Residential Residential buildings are composed of buildings or parts of buildings dedicated for people to live in. This includes; house, apartment, bungalow, cottage, dormitory, hotel, hostel, inn, mansion, palace etc.
Vocational Vocational buildings are composed of buildings dedicated to a particular occupation or employment such as manufacturing, business transactions or education. This includes buildings such as; factory, store, office, school etc.
Details include the smaller units of a building other than a room, such as, window, door,, floor, ceiling, walls, fireplace, staircase etc. Additionally, those part of the building that can be viewed from the outside are also included, such as, roof, chimney, balcony, fire escape, shutters, columns etc.
Street Food All types of food or drink regardless of its context and type. This includes food whether in a grocery store shelf, stored in a container, in a refrigerator or served on a plate. It does not include any type of growing food.
Building materials include those objects that are utilized for the construction of buildings. This includes; boards, bricks, cement, concrete blocks, wood, steel, plaster etc.
All forms of roadways in which a person can travel through such as, highway, road, path, sidewalk, bridge, intersection etc.
Head All parts of the head also including throat, tongue, teeth, beard, beak and horn.
Tools Tools, machinery and machinery parts, such as, hammer, nail, saw, screwdriver, shovel, rake, lawn mower, medical machines, jack lever etc. that are used most often for vocational activities.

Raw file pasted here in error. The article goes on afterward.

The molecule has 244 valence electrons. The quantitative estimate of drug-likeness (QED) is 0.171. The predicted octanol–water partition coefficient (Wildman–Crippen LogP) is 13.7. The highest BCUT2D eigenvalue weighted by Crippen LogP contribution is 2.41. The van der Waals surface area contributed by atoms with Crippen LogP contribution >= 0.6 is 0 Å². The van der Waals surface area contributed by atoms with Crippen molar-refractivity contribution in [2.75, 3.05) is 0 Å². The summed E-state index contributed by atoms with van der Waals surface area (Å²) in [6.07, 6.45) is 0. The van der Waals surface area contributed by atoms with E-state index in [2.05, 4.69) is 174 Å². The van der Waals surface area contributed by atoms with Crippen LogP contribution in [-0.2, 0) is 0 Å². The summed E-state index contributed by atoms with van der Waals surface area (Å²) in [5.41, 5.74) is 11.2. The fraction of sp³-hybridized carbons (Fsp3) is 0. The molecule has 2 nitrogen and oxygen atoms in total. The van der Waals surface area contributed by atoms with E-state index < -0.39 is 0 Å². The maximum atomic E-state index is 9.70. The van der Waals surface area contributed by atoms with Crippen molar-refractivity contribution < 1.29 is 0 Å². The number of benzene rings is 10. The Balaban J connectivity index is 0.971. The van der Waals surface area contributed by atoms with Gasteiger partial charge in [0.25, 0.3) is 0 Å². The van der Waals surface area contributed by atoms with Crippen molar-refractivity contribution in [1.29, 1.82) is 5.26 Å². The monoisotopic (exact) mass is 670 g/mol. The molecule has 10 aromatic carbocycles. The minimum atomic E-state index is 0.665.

All land areas that are restricted by some form of boundary such as city village, park, cemetery, farm, campus, military camp etc.
Extremities Finger, hand, elbow, toe, foot, knee and claw.
Nature All outdoor natural objects formed by nature such growing vegetables and fruits, plants, mountain, cliffs, cave, swamps, lakes, oceans, sun, moon, stars, mineral products, soil, mud, sand, diamonds, gems etc.
Torso All parts of the torso including terms such as body, build and physique.
This includes; gun, knife, sword, grenade, missiles or bomb, as well as, tanks and bombers.
Entertainment buildings are dedicated for leisure activities, entertainment or sports. This includes; restaurants, bar, nightclub casino, movie theater, theater, museum, art gallery, bowling alley, gymnasium, indoor swimming pool and indoor ice skating rink. Recreation rooms within a Residential setting will be coded as Residential rather than as Entertainment.
Household objects include those objects that are an essential part of a household setting. This includes furniture; chair, table, couch, bed. Furnishings; rug, curtains, lamp and mirror. Appliances; refrigerator, washing machine, stove, vacuum cleaner. Other objects; sheets, light bulb, detergent, clock, silverware, cooking utensils, bottle, garbage can etc.
Recreation Musical instruments, sports objects such as, basketball, soccer ball, tennis racquet, fishing pole etc; object used in playing games such as, cards and dice; toys such as; dolls, miniature cars etc.
All wearable garments such as outdoor clothing, underwear, footwear as well as buttons, pockets, zipper and accessories such as handbag, cane, wristwatch, jewelry, eyeglasses etc.
Communication All forms of visual, auditory, and written communication such as TV, film, photograph, camera, telephone, radio, computer, typewriter, book, magazine, postcard, letter, pen, pencil, paper etc.